- Kleon, A. (2014). Show your work!: 10 ways to share your creativity and get discovered (1st ed.). New York, NY: Workman Publishing Company.
- Kurtts, S., Dobbins, N., & Takemae, N. (2012). Using assistive technology to meet diverse learner needs. Library Media Connection, 30(4), 22–23. Retrieved from http://search.ebscohost.com.une.idm.oclc.org/login.aspx?direct=true&db=a9h&AN=70426672&site=ehost-live&scope=site
- Russell, M., Bebell, D., & Higgins, J. (2004). Laptop learning: A comparison of teaching and learning in upper elementary classrooms equipped with shared carts of laptops and permanent 1:1 laptops. Journal of Educational Computing Research, 30, 313–330. https://doi:10.2190/6E7K-F57M-6UY6-QAJJ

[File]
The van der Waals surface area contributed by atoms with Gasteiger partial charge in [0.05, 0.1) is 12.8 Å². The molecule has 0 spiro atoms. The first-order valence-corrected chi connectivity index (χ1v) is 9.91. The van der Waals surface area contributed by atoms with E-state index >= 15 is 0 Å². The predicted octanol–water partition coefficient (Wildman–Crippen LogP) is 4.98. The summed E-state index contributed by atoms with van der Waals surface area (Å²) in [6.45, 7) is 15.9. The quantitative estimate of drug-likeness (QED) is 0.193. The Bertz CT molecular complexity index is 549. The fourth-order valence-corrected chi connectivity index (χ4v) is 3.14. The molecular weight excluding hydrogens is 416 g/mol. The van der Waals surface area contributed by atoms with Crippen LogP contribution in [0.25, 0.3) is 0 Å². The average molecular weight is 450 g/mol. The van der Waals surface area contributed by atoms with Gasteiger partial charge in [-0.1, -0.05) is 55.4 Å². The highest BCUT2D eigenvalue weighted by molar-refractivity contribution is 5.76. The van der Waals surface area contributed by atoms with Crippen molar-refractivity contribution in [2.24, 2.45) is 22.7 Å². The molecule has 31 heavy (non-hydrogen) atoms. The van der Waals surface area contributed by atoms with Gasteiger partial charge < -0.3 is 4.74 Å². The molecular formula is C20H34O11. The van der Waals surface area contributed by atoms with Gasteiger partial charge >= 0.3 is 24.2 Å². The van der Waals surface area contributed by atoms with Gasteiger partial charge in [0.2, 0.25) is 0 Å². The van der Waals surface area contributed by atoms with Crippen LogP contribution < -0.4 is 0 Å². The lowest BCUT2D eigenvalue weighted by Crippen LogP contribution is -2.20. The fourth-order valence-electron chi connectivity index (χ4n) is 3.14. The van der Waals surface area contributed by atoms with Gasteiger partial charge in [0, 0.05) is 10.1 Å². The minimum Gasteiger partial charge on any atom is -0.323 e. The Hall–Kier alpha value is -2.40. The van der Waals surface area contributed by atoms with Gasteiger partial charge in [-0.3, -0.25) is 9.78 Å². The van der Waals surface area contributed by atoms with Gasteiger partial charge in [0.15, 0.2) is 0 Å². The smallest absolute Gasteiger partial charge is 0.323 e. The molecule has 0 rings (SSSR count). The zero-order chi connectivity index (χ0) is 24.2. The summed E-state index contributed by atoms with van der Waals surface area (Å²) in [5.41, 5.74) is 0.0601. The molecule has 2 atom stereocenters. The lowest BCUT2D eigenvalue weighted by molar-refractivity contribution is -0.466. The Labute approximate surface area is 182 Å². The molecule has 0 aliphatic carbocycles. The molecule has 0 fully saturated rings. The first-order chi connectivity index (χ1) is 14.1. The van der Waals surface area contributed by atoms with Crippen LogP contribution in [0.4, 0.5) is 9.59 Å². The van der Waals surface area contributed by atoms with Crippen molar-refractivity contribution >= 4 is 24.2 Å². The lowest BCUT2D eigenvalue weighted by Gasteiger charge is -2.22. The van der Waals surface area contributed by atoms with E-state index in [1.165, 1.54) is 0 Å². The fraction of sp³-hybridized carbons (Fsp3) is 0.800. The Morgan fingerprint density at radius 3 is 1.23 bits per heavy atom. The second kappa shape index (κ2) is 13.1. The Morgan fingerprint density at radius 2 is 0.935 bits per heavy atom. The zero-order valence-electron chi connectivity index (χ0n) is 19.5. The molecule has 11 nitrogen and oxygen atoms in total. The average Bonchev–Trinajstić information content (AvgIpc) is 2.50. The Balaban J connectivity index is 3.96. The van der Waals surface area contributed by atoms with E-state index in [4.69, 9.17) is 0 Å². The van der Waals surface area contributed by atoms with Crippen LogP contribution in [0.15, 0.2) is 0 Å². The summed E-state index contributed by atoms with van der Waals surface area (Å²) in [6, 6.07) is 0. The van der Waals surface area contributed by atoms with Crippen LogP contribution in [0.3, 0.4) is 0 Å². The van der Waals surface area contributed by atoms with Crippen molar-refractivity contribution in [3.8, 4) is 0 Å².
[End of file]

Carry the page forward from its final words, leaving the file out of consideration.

- Zheng, B., Warschauer, M., Lin, C.-H., & Chang, C. (2016). Learning in one-to-one laptop environments: A meta-analysis and research synthesis. Review of Educational Research, 86(4), 1052–1084. https://doi.org/10.3102/0034654316628645
- Zmuda, A. (2012). How digital portfolios document and motivate learning. Retrieved from https://www.learningpersonalized.com/david-niguidula-on-digital-portfolios/